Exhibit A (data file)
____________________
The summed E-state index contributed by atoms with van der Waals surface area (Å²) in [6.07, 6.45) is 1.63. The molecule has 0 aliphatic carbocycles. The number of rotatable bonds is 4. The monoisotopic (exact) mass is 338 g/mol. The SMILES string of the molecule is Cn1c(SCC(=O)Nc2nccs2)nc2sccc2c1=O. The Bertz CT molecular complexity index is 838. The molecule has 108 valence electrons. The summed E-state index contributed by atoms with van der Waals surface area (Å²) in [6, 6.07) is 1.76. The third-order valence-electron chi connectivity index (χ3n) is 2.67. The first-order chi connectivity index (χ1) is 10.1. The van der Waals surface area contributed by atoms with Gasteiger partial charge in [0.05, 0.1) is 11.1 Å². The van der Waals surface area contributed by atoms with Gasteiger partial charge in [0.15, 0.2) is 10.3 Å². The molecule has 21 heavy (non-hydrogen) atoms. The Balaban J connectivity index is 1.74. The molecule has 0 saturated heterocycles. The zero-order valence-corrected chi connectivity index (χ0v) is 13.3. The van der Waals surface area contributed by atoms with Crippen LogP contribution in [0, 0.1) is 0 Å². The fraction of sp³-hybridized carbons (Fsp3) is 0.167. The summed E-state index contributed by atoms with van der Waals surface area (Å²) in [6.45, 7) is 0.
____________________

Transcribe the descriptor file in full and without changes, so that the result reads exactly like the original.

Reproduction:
The summed E-state index contributed by atoms with van der Waals surface area (Å²) in [6.07, 6.45) is 1.63. The molecule has 0 aliphatic carbocycles. The number of rotatable bonds is 4. The monoisotopic (exact) mass is 338 g/mol. The SMILES string of the molecule is Cn1c(SCC(=O)Nc2nccs2)nc2sccc2c1=O. The Bertz CT molecular complexity index is 838. The molecule has 108 valence electrons. The summed E-state index contributed by atoms with van der Waals surface area (Å²) in [6, 6.07) is 1.76. The third-order valence-electron chi connectivity index (χ3n) is 2.67. The first-order chi connectivity index (χ1) is 10.1. The van der Waals surface area contributed by atoms with Gasteiger partial charge in [0.05, 0.1) is 11.1 Å². The van der Waals surface area contributed by atoms with Gasteiger partial charge in [0.15, 0.2) is 10.3 Å². The molecule has 21 heavy (non-hydrogen) atoms. The Balaban J connectivity index is 1.74. The molecule has 0 saturated heterocycles. The zero-order valence-corrected chi connectivity index (χ0v) is 13.3. The van der Waals surface area contributed by atoms with Crippen LogP contribution in [0, 0.1) is 0 Å². The fraction of sp³-hybridized carbons (Fsp3) is 0.167. The summed E-state index contributed by atoms with van der Waals surface area (Å²) in [6.45, 7) is 0.